Here is the reality: when the rich get more money their consumption is limited by the size of their class and therefore their money, much of it hoarded or invested, does not drive the economy like the consumption of the 99%[1].  When you put money in the pockets of the vast majority of Americans, they don’t save or invest it – they spend it and this drives economic growth.  Again, in the short-term this is good for America, while in the long-term it may prove to be fatal to life on earth.  Unfortunately, politicians don’t get elected talking about life on earth and corporate executives certainly don’t line their pockets thinking about the continued existed of humankind on this tiny cosmic spaceship we call our Mother Earth.  The short-term is going to win every time, in spite of the global warming conference going on in Durban, South Africa as I write these words.

Here is what our politicians should do to stimulate the economy: raise taxes on corporations and the rich, especially the Super Rich and cut taxes on the working class.  That is the short-term solution to the woes produced by the economic turndown.  Of course, taking the long-term view, this will put more plastic bottles in our landfills and use up more petroleum and natural resources, so in the long-term we must begin to make political decisions that allow continued economic growth but at the same time reduce global warming, depletion of limited natural resources and environmental deterioration. They only way to solve both the short-term and long-term problems we face is for the government to stimulate growth in the right kind of production and provide incentives to capitalists to begin shifting away from the production of products that do environmental harm and waste vital resources.  We still need members of the 99% to buy things, but we need the 1% to begin producing the right things – those products that use less of our limited resources and that, once used, are not detrimental to our water, air and earth when discarded.  This is the daunting challenge of the human future on a planet with limited resources, one that is now facing the imitation of the 20th century American lifestyle by emerging nations.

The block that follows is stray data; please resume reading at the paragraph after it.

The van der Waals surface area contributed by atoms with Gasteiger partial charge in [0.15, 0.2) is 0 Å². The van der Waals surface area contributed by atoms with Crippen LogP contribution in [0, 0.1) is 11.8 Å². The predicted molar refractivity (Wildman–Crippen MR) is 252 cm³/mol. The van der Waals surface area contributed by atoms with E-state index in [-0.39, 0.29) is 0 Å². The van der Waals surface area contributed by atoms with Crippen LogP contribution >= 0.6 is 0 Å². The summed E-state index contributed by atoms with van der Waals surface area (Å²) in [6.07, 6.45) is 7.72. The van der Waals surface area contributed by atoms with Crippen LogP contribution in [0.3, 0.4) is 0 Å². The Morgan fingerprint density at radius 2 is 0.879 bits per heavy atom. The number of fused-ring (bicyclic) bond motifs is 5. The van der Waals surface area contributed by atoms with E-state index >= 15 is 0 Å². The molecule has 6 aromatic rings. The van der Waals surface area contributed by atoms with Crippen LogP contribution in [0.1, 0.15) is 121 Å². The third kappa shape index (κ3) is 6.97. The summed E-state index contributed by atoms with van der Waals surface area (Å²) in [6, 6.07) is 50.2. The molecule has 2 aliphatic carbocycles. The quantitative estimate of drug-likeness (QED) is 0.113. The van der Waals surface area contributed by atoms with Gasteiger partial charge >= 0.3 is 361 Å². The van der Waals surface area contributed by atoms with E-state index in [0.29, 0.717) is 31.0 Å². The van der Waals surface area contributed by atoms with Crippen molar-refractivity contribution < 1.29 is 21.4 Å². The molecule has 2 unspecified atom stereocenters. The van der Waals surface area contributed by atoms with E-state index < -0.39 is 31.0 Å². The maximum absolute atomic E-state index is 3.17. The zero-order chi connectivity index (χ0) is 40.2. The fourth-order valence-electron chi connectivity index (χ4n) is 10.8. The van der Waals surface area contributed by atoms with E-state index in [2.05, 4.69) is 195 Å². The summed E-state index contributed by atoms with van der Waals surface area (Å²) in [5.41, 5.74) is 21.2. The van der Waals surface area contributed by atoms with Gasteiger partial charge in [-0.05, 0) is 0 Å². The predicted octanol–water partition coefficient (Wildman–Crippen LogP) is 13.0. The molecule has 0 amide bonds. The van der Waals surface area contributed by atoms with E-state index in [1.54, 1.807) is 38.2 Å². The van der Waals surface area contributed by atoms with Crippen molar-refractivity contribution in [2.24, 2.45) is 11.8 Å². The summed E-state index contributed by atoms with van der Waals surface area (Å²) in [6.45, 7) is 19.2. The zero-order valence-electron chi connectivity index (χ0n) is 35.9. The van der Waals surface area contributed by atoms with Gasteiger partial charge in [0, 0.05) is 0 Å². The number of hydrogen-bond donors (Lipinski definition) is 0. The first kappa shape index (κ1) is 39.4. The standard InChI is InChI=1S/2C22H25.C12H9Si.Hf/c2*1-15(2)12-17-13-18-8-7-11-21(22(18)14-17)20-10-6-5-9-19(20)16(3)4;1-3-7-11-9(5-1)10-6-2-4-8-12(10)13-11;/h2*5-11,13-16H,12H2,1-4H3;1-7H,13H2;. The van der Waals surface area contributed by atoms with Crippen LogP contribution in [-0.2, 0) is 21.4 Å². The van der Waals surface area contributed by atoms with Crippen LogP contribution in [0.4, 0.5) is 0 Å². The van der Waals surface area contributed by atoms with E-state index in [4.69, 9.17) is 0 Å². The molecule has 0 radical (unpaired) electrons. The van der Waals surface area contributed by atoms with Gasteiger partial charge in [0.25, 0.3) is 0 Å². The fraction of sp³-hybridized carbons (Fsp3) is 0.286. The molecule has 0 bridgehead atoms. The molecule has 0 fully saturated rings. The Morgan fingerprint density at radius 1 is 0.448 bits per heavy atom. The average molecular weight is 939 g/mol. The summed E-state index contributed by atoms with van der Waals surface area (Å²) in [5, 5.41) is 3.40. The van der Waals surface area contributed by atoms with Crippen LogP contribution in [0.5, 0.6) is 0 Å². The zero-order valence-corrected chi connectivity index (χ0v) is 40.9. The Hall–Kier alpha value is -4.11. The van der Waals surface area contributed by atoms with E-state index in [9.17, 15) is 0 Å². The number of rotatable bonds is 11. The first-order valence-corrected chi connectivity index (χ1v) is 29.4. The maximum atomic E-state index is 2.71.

What I am trying to point out here is the Robert Reich is absolutely correct about the short-term needs and solutions for America, but there is another long-term perspective that also needs to be addressed.

We’re in a short-term vicious cycle because the rich and corporations are sitting on hoards of money and the rest of us have run out of credit and savings to consume enough to jumpstart the economy.  But we also have a long-term vicious cycle in which growing economies globally are depleting vital resources, moving toward the American-style over-consumption and disposing of improperly produced products in ways that harm Mother Earth and threaten the lives of our grandchildren and the continued existence of life on our little planet. 

Putting more money in the pockets of the 99% solves the short-term problem, but not the long-term one.  People of the future are going to consume produced goods.  That will not change and governments are going to continue to try and find ways to encourage consumption.  What matters for the long-term is not so much consumption, but what kinds of things are being produced, by what means are they being produced and how are they transported.  There are great improvements that can be made in all of these areas.  We now produce many unnecessary things, using high energy-consumption means and transport the thngs around the globe in ways that eat of vital resources. 

Let’s jump start our economy in the ways that Robert Reich suggests, but let’s jump to a new era of smart production, which will automatically make consumption by all of us smarter.  Let’s restore Henry Ford’s bargain with workers, but let’s also restore the bargain with Nature that our Paleolithic forefathers had, a bargain in which they consumed in ways that did not threaten the long-term existence of most species on the planet, especially their own.



Reich, Robert.  2011 (November 28).  Restore the basic bargain.  Tumblr


[1] Their purchasing power accounts for about 70% of the total American economy.

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Comment by Eugene L. Mendonsa on December 2, 2011 at 2:06pm

Thanks John.  Ecological thinking is not reflected in his writing, but Reich is a very bright guy who would, I think, understand this perspective.


Comment by John McCreery on December 1, 2011 at 7:24am

I can only say, "Hear, hear!"